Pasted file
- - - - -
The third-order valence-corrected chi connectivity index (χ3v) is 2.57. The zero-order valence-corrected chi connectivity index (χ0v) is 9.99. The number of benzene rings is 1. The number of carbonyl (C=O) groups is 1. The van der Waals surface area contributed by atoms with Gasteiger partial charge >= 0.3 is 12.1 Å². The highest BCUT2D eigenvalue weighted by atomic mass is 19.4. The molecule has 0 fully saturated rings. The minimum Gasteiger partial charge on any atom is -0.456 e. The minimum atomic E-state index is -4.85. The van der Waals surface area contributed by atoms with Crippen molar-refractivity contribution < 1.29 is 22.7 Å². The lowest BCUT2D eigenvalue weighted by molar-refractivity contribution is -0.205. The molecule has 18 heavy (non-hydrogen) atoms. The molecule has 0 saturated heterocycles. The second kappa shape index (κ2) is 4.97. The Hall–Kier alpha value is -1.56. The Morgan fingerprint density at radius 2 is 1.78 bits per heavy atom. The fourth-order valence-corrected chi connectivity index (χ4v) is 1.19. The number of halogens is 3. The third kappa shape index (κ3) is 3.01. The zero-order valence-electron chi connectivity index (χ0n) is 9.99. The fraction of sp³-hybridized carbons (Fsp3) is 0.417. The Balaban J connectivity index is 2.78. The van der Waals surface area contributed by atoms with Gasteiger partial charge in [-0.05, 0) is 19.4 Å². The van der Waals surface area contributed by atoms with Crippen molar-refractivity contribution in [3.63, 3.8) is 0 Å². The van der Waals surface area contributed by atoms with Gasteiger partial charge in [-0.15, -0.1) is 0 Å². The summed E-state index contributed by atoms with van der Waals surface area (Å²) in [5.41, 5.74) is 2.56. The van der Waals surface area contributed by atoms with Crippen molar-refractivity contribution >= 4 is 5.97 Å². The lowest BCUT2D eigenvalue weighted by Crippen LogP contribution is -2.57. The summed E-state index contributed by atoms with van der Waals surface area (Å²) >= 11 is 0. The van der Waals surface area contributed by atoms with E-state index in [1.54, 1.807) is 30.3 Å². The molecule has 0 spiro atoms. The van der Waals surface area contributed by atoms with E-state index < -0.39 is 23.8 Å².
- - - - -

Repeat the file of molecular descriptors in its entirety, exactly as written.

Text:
The third-order valence-corrected chi connectivity index (χ3v) is 2.57. The zero-order valence-corrected chi connectivity index (χ0v) is 9.99. The number of benzene rings is 1. The number of carbonyl (C=O) groups is 1. The van der Waals surface area contributed by atoms with Gasteiger partial charge >= 0.3 is 12.1 Å². The highest BCUT2D eigenvalue weighted by atomic mass is 19.4. The molecule has 0 fully saturated rings. The minimum Gasteiger partial charge on any atom is -0.456 e. The minimum atomic E-state index is -4.85. The van der Waals surface area contributed by atoms with Crippen molar-refractivity contribution < 1.29 is 22.7 Å². The lowest BCUT2D eigenvalue weighted by molar-refractivity contribution is -0.205. The molecule has 18 heavy (non-hydrogen) atoms. The molecule has 0 saturated heterocycles. The second kappa shape index (κ2) is 4.97. The Hall–Kier alpha value is -1.56. The Morgan fingerprint density at radius 2 is 1.78 bits per heavy atom. The fourth-order valence-corrected chi connectivity index (χ4v) is 1.19. The number of halogens is 3. The third kappa shape index (κ3) is 3.01. The zero-order valence-electron chi connectivity index (χ0n) is 9.99. The fraction of sp³-hybridized carbons (Fsp3) is 0.417. The Balaban J connectivity index is 2.78. The van der Waals surface area contributed by atoms with Gasteiger partial charge in [-0.05, 0) is 19.4 Å². The van der Waals surface area contributed by atoms with Crippen molar-refractivity contribution in [3.63, 3.8) is 0 Å². The van der Waals surface area contributed by atoms with Gasteiger partial charge in [-0.15, -0.1) is 0 Å². The summed E-state index contributed by atoms with van der Waals surface area (Å²) in [5.41, 5.74) is 2.56. The van der Waals surface area contributed by atoms with Crippen molar-refractivity contribution >= 4 is 5.97 Å². The lowest BCUT2D eigenvalue weighted by Crippen LogP contribution is -2.57. The summed E-state index contributed by atoms with van der Waals surface area (Å²) >= 11 is 0. The van der Waals surface area contributed by atoms with E-state index in [1.54, 1.807) is 30.3 Å². The molecule has 0 spiro atoms. The van der Waals surface area contributed by atoms with E-state index < -0.39 is 23.8 Å².